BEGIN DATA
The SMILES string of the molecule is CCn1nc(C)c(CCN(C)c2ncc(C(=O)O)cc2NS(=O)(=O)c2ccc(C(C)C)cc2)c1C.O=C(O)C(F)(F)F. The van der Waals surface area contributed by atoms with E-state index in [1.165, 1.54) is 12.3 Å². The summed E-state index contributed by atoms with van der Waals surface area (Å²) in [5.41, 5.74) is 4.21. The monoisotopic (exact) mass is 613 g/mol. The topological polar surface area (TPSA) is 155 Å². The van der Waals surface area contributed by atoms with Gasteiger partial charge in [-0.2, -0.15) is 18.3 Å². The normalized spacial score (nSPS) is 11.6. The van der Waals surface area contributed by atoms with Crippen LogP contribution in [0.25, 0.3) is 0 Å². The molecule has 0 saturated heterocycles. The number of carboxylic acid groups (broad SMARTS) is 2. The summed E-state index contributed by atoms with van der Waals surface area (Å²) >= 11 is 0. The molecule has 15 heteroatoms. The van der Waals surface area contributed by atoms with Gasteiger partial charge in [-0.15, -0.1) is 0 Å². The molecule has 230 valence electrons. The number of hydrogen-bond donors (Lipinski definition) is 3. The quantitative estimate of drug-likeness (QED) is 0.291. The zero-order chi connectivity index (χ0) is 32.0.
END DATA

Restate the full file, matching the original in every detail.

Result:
The SMILES string of the molecule is CCn1nc(C)c(CCN(C)c2ncc(C(=O)O)cc2NS(=O)(=O)c2ccc(C(C)C)cc2)c1C.O=C(O)C(F)(F)F. The van der Waals surface area contributed by atoms with E-state index in [1.165, 1.54) is 12.3 Å². The summed E-state index contributed by atoms with van der Waals surface area (Å²) in [5.41, 5.74) is 4.21. The monoisotopic (exact) mass is 613 g/mol. The topological polar surface area (TPSA) is 155 Å². The van der Waals surface area contributed by atoms with Gasteiger partial charge in [-0.2, -0.15) is 18.3 Å². The normalized spacial score (nSPS) is 11.6. The van der Waals surface area contributed by atoms with Crippen LogP contribution in [0.25, 0.3) is 0 Å². The molecule has 0 saturated heterocycles. The number of carboxylic acid groups (broad SMARTS) is 2. The summed E-state index contributed by atoms with van der Waals surface area (Å²) >= 11 is 0. The molecule has 15 heteroatoms. The van der Waals surface area contributed by atoms with Gasteiger partial charge in [-0.15, -0.1) is 0 Å². The molecule has 230 valence electrons. The number of hydrogen-bond donors (Lipinski definition) is 3. The quantitative estimate of drug-likeness (QED) is 0.291. The zero-order chi connectivity index (χ0) is 32.0.